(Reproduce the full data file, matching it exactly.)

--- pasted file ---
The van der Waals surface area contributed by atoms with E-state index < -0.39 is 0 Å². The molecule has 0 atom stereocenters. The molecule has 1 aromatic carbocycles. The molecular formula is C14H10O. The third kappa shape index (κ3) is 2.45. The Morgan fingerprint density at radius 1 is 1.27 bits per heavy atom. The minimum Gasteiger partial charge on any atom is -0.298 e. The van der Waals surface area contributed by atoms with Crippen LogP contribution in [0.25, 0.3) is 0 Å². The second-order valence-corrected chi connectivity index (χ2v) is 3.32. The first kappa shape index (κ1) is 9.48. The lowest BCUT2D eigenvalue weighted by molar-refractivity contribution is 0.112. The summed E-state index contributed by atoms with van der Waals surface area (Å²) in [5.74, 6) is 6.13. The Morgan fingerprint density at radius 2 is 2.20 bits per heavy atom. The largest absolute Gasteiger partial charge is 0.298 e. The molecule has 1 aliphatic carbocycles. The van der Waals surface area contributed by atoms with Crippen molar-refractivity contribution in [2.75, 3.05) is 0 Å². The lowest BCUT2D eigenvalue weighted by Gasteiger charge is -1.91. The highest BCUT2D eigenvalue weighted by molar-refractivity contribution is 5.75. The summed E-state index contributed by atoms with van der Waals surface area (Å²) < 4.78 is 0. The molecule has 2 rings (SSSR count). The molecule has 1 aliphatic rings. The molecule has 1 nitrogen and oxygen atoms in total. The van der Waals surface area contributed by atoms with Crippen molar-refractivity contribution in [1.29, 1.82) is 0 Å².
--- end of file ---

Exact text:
The van der Waals surface area contributed by atoms with E-state index < -0.39 is 0 Å². The molecule has 0 atom stereocenters. The molecule has 1 aromatic carbocycles. The molecular formula is C14H10O. The third kappa shape index (κ3) is 2.45. The Morgan fingerprint density at radius 1 is 1.27 bits per heavy atom. The minimum Gasteiger partial charge on any atom is -0.298 e. The van der Waals surface area contributed by atoms with Crippen LogP contribution in [0.25, 0.3) is 0 Å². The second-order valence-corrected chi connectivity index (χ2v) is 3.32. The first kappa shape index (κ1) is 9.48. The lowest BCUT2D eigenvalue weighted by molar-refractivity contribution is 0.112. The summed E-state index contributed by atoms with van der Waals surface area (Å²) in [5.74, 6) is 6.13. The Morgan fingerprint density at radius 2 is 2.20 bits per heavy atom. The largest absolute Gasteiger partial charge is 0.298 e. The molecule has 1 aliphatic carbocycles. The van der Waals surface area contributed by atoms with Crippen molar-refractivity contribution in [2.75, 3.05) is 0 Å². The lowest BCUT2D eigenvalue weighted by Gasteiger charge is -1.91. The highest BCUT2D eigenvalue weighted by molar-refractivity contribution is 5.75. The summed E-state index contributed by atoms with van der Waals surface area (Å²) < 4.78 is 0. The molecule has 2 rings (SSSR count). The molecule has 1 aliphatic rings. The molecule has 1 nitrogen and oxygen atoms in total. The van der Waals surface area contributed by atoms with Crippen molar-refractivity contribution in [1.29, 1.82) is 0 Å².